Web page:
Carnel Lavan Bryant was convicted of armed robbery and other crimes, and we affirmed his convictions on appeal. Bryant v. State, 304 Ga.App. 755 (697 S.E.2d 860) (2010). He later filed a "Motion to Correct Null and Void/Illegal Sentence Under Newly Discover[ed] Evidence." The trial court denied the motion, and Bryant filed this application for discretionary review in the Supreme Court, which subsequently transferred it here.
An appeal may lie from an order denying or dismissing a motion to correct a void sentence if the defendant raises a colorable claim that the sentence is, in fact, void or illegal. Harper v. State, 286 Ga. 216, 217 (1), n. 1 (686 S.E.2d 786) (2009). "Motions to vacate a void sentence generally are limited to claims that — even assuming the existence and validity of the conviction for which the sentence was imposed — the law does not authorize that sentence, most typically because it exceeds the most severe punishment for which the applicable penal statute provides." von Thomas v. State, 293 Ga. 569, 572 (2) (748 S.E.2d 446) (2013). When a sentence is within the statutory range of punishment, it is not void. Jones v. State, 278 Ga. 669, 670 (604 S.E.2d 483) (2004).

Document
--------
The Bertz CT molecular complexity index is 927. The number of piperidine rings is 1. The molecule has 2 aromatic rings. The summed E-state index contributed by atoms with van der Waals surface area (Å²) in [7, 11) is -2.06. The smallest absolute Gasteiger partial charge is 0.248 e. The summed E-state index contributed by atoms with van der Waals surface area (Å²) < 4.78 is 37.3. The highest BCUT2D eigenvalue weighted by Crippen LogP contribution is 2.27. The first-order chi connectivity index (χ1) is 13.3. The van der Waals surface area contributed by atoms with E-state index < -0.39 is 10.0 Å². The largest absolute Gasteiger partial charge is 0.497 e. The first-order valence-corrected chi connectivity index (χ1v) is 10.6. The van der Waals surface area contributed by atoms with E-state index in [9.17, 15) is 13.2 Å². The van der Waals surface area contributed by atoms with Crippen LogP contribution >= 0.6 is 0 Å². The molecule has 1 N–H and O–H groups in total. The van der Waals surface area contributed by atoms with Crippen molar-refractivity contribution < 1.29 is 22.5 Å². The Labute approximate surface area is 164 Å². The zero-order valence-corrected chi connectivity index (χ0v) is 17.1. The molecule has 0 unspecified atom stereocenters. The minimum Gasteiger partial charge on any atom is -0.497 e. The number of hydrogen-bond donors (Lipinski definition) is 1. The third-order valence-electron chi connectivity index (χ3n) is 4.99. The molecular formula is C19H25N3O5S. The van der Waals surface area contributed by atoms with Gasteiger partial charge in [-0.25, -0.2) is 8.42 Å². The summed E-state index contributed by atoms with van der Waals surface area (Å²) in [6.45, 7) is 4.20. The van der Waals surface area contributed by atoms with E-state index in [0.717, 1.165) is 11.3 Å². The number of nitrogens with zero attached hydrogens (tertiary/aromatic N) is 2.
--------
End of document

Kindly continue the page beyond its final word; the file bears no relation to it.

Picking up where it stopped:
In his motion, Bryant did not argue that his sentence exceeded legal limits. Instead, he claimed that he was denied the right to counsel during pretrial showup identifications.